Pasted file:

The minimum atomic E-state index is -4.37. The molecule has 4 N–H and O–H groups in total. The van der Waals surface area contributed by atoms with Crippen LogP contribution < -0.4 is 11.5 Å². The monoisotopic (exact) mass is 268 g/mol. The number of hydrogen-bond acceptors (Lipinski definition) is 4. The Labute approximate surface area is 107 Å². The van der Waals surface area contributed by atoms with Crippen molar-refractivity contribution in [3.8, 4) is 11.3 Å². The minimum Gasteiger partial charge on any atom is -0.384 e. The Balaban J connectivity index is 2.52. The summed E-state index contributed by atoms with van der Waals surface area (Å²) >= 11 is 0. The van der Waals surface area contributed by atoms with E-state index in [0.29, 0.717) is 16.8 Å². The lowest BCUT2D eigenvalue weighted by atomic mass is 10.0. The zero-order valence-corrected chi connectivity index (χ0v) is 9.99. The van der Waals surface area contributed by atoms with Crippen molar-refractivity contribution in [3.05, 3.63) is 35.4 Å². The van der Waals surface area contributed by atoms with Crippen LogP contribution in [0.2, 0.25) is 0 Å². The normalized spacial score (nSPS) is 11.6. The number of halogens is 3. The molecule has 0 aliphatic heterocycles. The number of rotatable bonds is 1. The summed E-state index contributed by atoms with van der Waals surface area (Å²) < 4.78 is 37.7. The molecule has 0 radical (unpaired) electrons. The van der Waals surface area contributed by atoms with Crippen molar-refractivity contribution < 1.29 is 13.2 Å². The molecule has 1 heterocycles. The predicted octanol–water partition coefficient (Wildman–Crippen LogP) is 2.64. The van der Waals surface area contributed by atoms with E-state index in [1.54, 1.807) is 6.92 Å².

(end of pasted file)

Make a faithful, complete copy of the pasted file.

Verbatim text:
The minimum atomic E-state index is -4.37. The molecule has 4 N–H and O–H groups in total. The van der Waals surface area contributed by atoms with Crippen LogP contribution < -0.4 is 11.5 Å². The monoisotopic (exact) mass is 268 g/mol. The number of hydrogen-bond acceptors (Lipinski definition) is 4. The Labute approximate surface area is 107 Å². The van der Waals surface area contributed by atoms with Crippen molar-refractivity contribution in [3.8, 4) is 11.3 Å². The minimum Gasteiger partial charge on any atom is -0.384 e. The Balaban J connectivity index is 2.52. The summed E-state index contributed by atoms with van der Waals surface area (Å²) >= 11 is 0. The van der Waals surface area contributed by atoms with E-state index in [0.29, 0.717) is 16.8 Å². The lowest BCUT2D eigenvalue weighted by atomic mass is 10.0. The zero-order valence-corrected chi connectivity index (χ0v) is 9.99. The van der Waals surface area contributed by atoms with Crippen molar-refractivity contribution in [3.05, 3.63) is 35.4 Å². The van der Waals surface area contributed by atoms with Crippen LogP contribution in [0.2, 0.25) is 0 Å². The normalized spacial score (nSPS) is 11.6. The number of halogens is 3. The molecule has 0 aliphatic heterocycles. The number of rotatable bonds is 1. The summed E-state index contributed by atoms with van der Waals surface area (Å²) < 4.78 is 37.7. The molecule has 0 radical (unpaired) electrons. The van der Waals surface area contributed by atoms with Crippen molar-refractivity contribution < 1.29 is 13.2 Å². The molecule has 1 heterocycles. The predicted octanol–water partition coefficient (Wildman–Crippen LogP) is 2.64. The van der Waals surface area contributed by atoms with E-state index in [1.54, 1.807) is 6.92 Å².